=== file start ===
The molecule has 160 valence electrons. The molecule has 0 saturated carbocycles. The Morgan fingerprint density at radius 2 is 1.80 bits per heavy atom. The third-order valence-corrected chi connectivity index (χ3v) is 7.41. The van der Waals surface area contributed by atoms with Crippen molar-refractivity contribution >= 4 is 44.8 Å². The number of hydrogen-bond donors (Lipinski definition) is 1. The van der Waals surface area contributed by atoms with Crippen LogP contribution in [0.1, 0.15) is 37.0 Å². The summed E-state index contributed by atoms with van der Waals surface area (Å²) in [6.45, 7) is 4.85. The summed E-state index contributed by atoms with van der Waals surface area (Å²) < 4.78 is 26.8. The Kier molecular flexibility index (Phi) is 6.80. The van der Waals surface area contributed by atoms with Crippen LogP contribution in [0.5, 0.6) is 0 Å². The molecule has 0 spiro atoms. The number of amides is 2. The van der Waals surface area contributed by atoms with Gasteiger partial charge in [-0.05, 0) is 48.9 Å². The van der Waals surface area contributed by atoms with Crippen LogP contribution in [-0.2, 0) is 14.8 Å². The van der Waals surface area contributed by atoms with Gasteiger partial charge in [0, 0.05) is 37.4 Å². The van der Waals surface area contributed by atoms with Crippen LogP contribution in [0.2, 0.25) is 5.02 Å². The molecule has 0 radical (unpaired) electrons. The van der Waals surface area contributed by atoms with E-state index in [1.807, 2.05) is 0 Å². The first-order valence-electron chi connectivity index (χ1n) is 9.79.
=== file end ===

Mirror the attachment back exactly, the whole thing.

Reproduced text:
The molecule has 160 valence electrons. The molecule has 0 saturated carbocycles. The Morgan fingerprint density at radius 2 is 1.80 bits per heavy atom. The third-order valence-corrected chi connectivity index (χ3v) is 7.41. The van der Waals surface area contributed by atoms with Crippen molar-refractivity contribution >= 4 is 44.8 Å². The number of hydrogen-bond donors (Lipinski definition) is 1. The van der Waals surface area contributed by atoms with Crippen LogP contribution in [0.1, 0.15) is 37.0 Å². The summed E-state index contributed by atoms with van der Waals surface area (Å²) in [6.45, 7) is 4.85. The summed E-state index contributed by atoms with van der Waals surface area (Å²) < 4.78 is 26.8. The Kier molecular flexibility index (Phi) is 6.80. The van der Waals surface area contributed by atoms with Crippen LogP contribution in [0.5, 0.6) is 0 Å². The molecule has 0 spiro atoms. The number of amides is 2. The van der Waals surface area contributed by atoms with Gasteiger partial charge in [-0.05, 0) is 48.9 Å². The van der Waals surface area contributed by atoms with Crippen LogP contribution in [-0.2, 0) is 14.8 Å². The van der Waals surface area contributed by atoms with Gasteiger partial charge in [0, 0.05) is 37.4 Å². The van der Waals surface area contributed by atoms with Crippen LogP contribution in [0.2, 0.25) is 5.02 Å². The molecule has 0 radical (unpaired) electrons. The van der Waals surface area contributed by atoms with E-state index in [1.807, 2.05) is 0 Å². The first-order valence-electron chi connectivity index (χ1n) is 9.79.